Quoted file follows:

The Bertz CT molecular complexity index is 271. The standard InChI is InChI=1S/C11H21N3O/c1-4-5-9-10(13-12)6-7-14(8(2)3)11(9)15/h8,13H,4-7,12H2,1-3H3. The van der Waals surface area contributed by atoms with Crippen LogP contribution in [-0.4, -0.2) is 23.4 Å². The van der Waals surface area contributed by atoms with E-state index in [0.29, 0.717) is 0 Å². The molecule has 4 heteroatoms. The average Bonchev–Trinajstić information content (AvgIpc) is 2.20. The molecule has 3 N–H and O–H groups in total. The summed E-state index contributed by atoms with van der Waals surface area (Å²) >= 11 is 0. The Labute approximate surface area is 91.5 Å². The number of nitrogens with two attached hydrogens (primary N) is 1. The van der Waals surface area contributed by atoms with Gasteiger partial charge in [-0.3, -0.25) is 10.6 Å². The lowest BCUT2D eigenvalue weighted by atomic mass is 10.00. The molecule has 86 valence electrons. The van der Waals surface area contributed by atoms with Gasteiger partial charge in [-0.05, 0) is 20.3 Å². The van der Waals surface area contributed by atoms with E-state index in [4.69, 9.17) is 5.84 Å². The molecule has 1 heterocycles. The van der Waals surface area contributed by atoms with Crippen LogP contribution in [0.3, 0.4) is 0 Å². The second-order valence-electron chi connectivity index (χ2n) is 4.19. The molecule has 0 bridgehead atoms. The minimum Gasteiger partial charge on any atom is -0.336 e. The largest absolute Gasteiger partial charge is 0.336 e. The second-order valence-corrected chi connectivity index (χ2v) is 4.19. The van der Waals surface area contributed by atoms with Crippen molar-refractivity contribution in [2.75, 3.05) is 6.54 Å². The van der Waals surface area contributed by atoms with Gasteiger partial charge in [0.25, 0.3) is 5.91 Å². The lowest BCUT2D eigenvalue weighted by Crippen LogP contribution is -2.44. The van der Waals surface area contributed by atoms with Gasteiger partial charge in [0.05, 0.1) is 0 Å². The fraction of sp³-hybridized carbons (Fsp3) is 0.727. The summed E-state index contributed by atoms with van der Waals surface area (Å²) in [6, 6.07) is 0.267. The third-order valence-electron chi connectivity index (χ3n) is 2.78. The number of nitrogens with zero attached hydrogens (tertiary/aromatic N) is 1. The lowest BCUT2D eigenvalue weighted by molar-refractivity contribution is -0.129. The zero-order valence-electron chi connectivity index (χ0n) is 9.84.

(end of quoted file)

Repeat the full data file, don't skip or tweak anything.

The Bertz CT molecular complexity index is 271. The standard InChI is InChI=1S/C11H21N3O/c1-4-5-9-10(13-12)6-7-14(8(2)3)11(9)15/h8,13H,4-7,12H2,1-3H3. The van der Waals surface area contributed by atoms with Crippen LogP contribution in [-0.4, -0.2) is 23.4 Å². The van der Waals surface area contributed by atoms with E-state index in [0.29, 0.717) is 0 Å². The molecule has 4 heteroatoms. The average Bonchev–Trinajstić information content (AvgIpc) is 2.20. The molecule has 3 N–H and O–H groups in total. The summed E-state index contributed by atoms with van der Waals surface area (Å²) >= 11 is 0. The Labute approximate surface area is 91.5 Å². The number of nitrogens with two attached hydrogens (primary N) is 1. The van der Waals surface area contributed by atoms with Gasteiger partial charge in [-0.3, -0.25) is 10.6 Å². The lowest BCUT2D eigenvalue weighted by atomic mass is 10.00. The molecule has 86 valence electrons. The van der Waals surface area contributed by atoms with Gasteiger partial charge in [-0.05, 0) is 20.3 Å². The van der Waals surface area contributed by atoms with E-state index in [4.69, 9.17) is 5.84 Å². The molecule has 1 heterocycles. The van der Waals surface area contributed by atoms with Crippen LogP contribution in [0.3, 0.4) is 0 Å². The second-order valence-electron chi connectivity index (χ2n) is 4.19. The molecule has 0 bridgehead atoms. The minimum Gasteiger partial charge on any atom is -0.336 e. The largest absolute Gasteiger partial charge is 0.336 e. The second-order valence-corrected chi connectivity index (χ2v) is 4.19. The van der Waals surface area contributed by atoms with Crippen molar-refractivity contribution in [2.75, 3.05) is 6.54 Å². The van der Waals surface area contributed by atoms with Gasteiger partial charge in [0.25, 0.3) is 5.91 Å². The lowest BCUT2D eigenvalue weighted by Crippen LogP contribution is -2.44. The van der Waals surface area contributed by atoms with Gasteiger partial charge in [0.05, 0.1) is 0 Å². The fraction of sp³-hybridized carbons (Fsp3) is 0.727. The summed E-state index contributed by atoms with van der Waals surface area (Å²) in [6, 6.07) is 0.267. The third-order valence-electron chi connectivity index (χ3n) is 2.78. The number of nitrogens with zero attached hydrogens (tertiary/aromatic N) is 1. The lowest BCUT2D eigenvalue weighted by molar-refractivity contribution is -0.129. The zero-order valence-electron chi connectivity index (χ0n) is 9.84.